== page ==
By Debbie Williams
An informal survey was recently conducted among work-at-home parents, and the results were startling - desktops were covered with a mountain of paperwork, all right, but not the productive type. A sampling of the counterproductive culprits included: tools, articles of clothing, electronics, keys, aromatherapy products, bills, books, household cleaners, magazines and newspapers, CD's, purses & wallets, receipts, shoes, personal grooming items, medicine, baby items, money, camera equipment, dirty dishes, food, kid's papers, and toys. Although many of these such as receipts, books, and stress reducers actually belong in your workspace, there is simply not enough real estate on your desk to contain all this clutter and your computer, too!
Let's take a quick survey of our own, shall we? Look around your own work area, whether you're sitting at your desk or at the kitchen table, and do a mental survey of your own. Do you see clutter that desperately needs a new home? Can you even see your desk under that pile of papers? Or have the ants carried off your to-do-list, only to replace it with a hostage note written on the back of a candy wrapper?
I chose to keep the names and faces of these survey participants confidential, in order to protect the organizationally challenged, but the list of found items are real. These are actual items listed by many of my colleagues and fellow entrepreneurs who are bombarded with clutter each and every day.
So what's the solution? Here are some formulas to add to your book of home office tricks, and with a little effort and creativity, I'm sure you can create new ones of your own.
Don't be a Litterbug - At the risk of stating the obvious, it's time to clear the litter off your desk and keep it in the trashcan where it belongs. I realize that most of the trash on your desk found its way there with a little help from your friends, ones under three feet tall perhaps? So if your children pass through your office as they are snacking and grazing, remind them where you keep the trashcan and keep it up until they get in the habit of using it. It actually takes less time to say it now than to toss it later.
Invest in a super-sized trashcan, like those used in corporate offices. Office supply stores sell them in beige or gray, which is not too complimentary to your office décor, but is easier on the eyes than the messy alternative.
So now that you've cleared the trash from your desk, what do you do with the rest of the things that don't belong? Depending on your organizational style and the amount of time you want to dedicate to this quest, you have a couple of choices: consolidate or divide and conquer.
We Gather Together - Purchase a large plastic or wicker basket to contain the unwanted items in your office, adding to them during the course of your workday. At the end of each day (or once a week if you're really lucky), carry your Clutter Container around the house, offloading items to their final and proper destination. Just walk around the house, room to room, and put things away where they belong, and before you know it the basket will be empty (but not for long!). Put away wallets on your dresser or valet, grooming items in your bathroom, toys and baby items in the children's rooms, cleaners in the laundry room, and coffee mugs in the kitchen. In a pinch, put the "don't knows" into the junk drawer, but commit to cleaning this catch-all once a week.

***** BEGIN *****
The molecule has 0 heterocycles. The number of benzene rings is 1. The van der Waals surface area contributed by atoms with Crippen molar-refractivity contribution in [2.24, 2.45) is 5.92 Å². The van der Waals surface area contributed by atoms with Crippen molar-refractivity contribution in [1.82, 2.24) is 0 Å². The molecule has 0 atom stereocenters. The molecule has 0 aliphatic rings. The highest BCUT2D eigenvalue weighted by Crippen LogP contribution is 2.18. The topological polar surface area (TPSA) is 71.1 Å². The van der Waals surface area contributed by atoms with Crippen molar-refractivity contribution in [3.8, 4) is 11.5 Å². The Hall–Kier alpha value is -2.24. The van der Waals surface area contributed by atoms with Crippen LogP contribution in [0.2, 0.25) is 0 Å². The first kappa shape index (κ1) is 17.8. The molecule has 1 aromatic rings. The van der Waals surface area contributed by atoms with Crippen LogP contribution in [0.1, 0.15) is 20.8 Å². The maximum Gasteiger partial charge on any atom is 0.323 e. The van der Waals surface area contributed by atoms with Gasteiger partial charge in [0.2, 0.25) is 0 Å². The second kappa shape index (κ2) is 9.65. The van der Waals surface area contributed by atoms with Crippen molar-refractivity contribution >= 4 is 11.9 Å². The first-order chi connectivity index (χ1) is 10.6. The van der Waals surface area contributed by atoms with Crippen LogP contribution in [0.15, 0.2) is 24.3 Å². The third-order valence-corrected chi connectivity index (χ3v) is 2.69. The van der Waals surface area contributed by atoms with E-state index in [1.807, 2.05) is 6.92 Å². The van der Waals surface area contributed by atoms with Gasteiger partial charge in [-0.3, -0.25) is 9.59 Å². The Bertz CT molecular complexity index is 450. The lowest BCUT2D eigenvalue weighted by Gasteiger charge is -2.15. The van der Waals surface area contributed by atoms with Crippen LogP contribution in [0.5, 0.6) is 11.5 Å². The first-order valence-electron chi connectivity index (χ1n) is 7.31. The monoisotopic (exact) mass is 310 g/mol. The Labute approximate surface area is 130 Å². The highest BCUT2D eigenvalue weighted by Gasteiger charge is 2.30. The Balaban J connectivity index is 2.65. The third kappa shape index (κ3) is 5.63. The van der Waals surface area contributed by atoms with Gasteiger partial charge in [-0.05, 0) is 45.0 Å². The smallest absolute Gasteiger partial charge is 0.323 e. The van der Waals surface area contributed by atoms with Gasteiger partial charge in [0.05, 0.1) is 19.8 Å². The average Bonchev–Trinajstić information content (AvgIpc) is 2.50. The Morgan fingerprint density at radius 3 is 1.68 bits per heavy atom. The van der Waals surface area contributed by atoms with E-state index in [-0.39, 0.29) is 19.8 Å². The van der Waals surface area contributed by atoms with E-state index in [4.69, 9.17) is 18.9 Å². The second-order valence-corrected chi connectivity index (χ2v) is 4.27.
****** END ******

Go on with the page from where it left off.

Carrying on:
Just Looking for a Home - Another option to the "one basket fits all" method is to create a home for things up front. If you don't allow a miscellaneous file in your cabinets, you probably don't want a miscellaneous container for clutter either. Art supplies dumped on your desk go into the desk drawer, receipts are instantly filed in your "to be filed" folder or stashed in the current tax folder. Use plastic stacking bins, such as those used in pantries and elsewhere in your home, for collecting books to review, magazines to scan, newspapers to clip, product literature to read, samples to be reviewed, and so forth. If most of the chaos on your desk is paper, consider a vertical file or accordion file with pockets to stuff full of bills, receipts, and memos. Filing as you go clears your desk and your mind, making for quick thinking and creative flow.
In a perfect world, there would be a place for everything with everything in its place, but homes and offices are not perfect, are they? Rather than getting upset with the natural order (make that disorder) of things, rewrite the office rules and make a concerted effort to teach coworkers and housemates how to help you keep the clutter down to a roar. Show them your in-box, point them to the trash can, and don't be afraid to ask them for help. You'd be amazed at how quickly the chaos is calmed after the storm of a revamped organizing system. If it doesn't work after about three weeks, then by all means change it to suit your needs. After all, change is good, and you can indeed make order out of chaos.
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